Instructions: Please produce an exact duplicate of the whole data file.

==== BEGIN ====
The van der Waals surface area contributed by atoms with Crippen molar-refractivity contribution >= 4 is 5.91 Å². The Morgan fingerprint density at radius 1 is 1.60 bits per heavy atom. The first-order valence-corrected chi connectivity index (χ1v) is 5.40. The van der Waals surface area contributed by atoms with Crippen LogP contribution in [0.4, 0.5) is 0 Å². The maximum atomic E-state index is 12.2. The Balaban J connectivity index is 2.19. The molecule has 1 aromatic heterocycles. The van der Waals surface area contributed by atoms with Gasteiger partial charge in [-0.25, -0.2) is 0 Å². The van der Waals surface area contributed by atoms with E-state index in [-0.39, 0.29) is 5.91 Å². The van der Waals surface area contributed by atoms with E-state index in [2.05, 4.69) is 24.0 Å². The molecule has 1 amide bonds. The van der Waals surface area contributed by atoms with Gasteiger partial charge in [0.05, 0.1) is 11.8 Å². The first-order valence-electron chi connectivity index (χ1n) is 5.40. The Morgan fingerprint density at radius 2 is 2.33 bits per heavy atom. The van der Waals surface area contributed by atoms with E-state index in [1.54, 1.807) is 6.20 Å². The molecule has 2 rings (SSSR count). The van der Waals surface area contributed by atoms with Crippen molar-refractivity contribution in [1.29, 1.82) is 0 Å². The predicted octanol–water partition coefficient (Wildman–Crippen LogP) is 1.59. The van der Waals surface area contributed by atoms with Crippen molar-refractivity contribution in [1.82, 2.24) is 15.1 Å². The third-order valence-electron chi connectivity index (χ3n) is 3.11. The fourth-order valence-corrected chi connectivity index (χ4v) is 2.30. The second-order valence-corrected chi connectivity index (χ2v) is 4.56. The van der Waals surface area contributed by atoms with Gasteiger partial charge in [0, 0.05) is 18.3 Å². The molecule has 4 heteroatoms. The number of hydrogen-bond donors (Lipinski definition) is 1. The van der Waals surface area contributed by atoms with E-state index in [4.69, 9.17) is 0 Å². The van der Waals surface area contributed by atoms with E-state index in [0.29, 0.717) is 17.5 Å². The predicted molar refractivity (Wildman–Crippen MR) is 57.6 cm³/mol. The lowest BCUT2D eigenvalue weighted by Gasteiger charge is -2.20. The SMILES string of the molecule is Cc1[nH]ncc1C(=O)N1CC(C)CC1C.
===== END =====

The van der Waals surface area contributed by atoms with Crippen molar-refractivity contribution >= 4 is 5.91 Å². The Morgan fingerprint density at radius 1 is 1.60 bits per heavy atom. The first-order valence-corrected chi connectivity index (χ1v) is 5.40. The van der Waals surface area contributed by atoms with Crippen LogP contribution in [0.4, 0.5) is 0 Å². The maximum atomic E-state index is 12.2. The Balaban J connectivity index is 2.19. The molecule has 1 aromatic heterocycles. The van der Waals surface area contributed by atoms with Gasteiger partial charge in [-0.25, -0.2) is 0 Å². The van der Waals surface area contributed by atoms with E-state index in [-0.39, 0.29) is 5.91 Å². The van der Waals surface area contributed by atoms with E-state index in [2.05, 4.69) is 24.0 Å². The molecule has 1 amide bonds. The van der Waals surface area contributed by atoms with Gasteiger partial charge in [0.05, 0.1) is 11.8 Å². The first-order valence-electron chi connectivity index (χ1n) is 5.40. The Morgan fingerprint density at radius 2 is 2.33 bits per heavy atom. The van der Waals surface area contributed by atoms with E-state index in [1.54, 1.807) is 6.20 Å². The molecule has 2 rings (SSSR count). The van der Waals surface area contributed by atoms with Crippen molar-refractivity contribution in [1.29, 1.82) is 0 Å². The predicted octanol–water partition coefficient (Wildman–Crippen LogP) is 1.59. The van der Waals surface area contributed by atoms with Crippen molar-refractivity contribution in [1.82, 2.24) is 15.1 Å². The third-order valence-electron chi connectivity index (χ3n) is 3.11. The fourth-order valence-corrected chi connectivity index (χ4v) is 2.30. The second-order valence-corrected chi connectivity index (χ2v) is 4.56. The van der Waals surface area contributed by atoms with Gasteiger partial charge in [0, 0.05) is 18.3 Å². The molecule has 4 heteroatoms. The number of hydrogen-bond donors (Lipinski definition) is 1. The van der Waals surface area contributed by atoms with E-state index in [4.69, 9.17) is 0 Å². The van der Waals surface area contributed by atoms with E-state index in [0.29, 0.717) is 17.5 Å². The predicted molar refractivity (Wildman–Crippen MR) is 57.6 cm³/mol. The lowest BCUT2D eigenvalue weighted by Gasteiger charge is -2.20. The SMILES string of the molecule is Cc1[nH]ncc1C(=O)N1CC(C)CC1C.